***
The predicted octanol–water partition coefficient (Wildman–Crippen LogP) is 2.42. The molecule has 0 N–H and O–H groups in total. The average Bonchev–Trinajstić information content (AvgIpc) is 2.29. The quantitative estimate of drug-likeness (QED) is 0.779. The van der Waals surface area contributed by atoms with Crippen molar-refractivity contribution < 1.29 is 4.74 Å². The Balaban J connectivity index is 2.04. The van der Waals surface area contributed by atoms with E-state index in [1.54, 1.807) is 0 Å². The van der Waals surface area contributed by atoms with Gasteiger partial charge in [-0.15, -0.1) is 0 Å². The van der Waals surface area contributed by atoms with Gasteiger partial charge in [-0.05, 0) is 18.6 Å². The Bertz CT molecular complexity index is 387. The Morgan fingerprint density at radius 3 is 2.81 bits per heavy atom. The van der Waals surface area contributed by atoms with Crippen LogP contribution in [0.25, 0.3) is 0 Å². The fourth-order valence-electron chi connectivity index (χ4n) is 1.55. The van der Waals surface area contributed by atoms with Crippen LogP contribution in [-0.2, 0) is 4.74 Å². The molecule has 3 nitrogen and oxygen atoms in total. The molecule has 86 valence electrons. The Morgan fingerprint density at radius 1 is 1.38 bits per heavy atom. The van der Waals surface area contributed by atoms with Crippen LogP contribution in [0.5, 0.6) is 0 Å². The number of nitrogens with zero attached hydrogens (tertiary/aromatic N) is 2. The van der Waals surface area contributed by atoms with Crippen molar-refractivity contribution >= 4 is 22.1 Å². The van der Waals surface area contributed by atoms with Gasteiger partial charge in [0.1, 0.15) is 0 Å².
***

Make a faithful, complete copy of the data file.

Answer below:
The predicted octanol–water partition coefficient (Wildman–Crippen LogP) is 2.42. The molecule has 0 N–H and O–H groups in total. The average Bonchev–Trinajstić information content (AvgIpc) is 2.29. The quantitative estimate of drug-likeness (QED) is 0.779. The van der Waals surface area contributed by atoms with Crippen molar-refractivity contribution < 1.29 is 4.74 Å². The Balaban J connectivity index is 2.04. The van der Waals surface area contributed by atoms with E-state index in [1.54, 1.807) is 0 Å². The van der Waals surface area contributed by atoms with Gasteiger partial charge in [-0.15, -0.1) is 0 Å². The van der Waals surface area contributed by atoms with Gasteiger partial charge in [-0.05, 0) is 18.6 Å². The Bertz CT molecular complexity index is 387. The Morgan fingerprint density at radius 3 is 2.81 bits per heavy atom. The van der Waals surface area contributed by atoms with Crippen LogP contribution in [0.25, 0.3) is 0 Å². The fourth-order valence-electron chi connectivity index (χ4n) is 1.55. The van der Waals surface area contributed by atoms with Crippen LogP contribution in [-0.2, 0) is 4.74 Å². The molecule has 3 nitrogen and oxygen atoms in total. The molecule has 86 valence electrons. The Morgan fingerprint density at radius 1 is 1.38 bits per heavy atom. The van der Waals surface area contributed by atoms with Crippen LogP contribution in [0.5, 0.6) is 0 Å². The number of nitrogens with zero attached hydrogens (tertiary/aromatic N) is 2. The van der Waals surface area contributed by atoms with Crippen molar-refractivity contribution >= 4 is 22.1 Å². The van der Waals surface area contributed by atoms with Gasteiger partial charge in [0.1, 0.15) is 0 Å².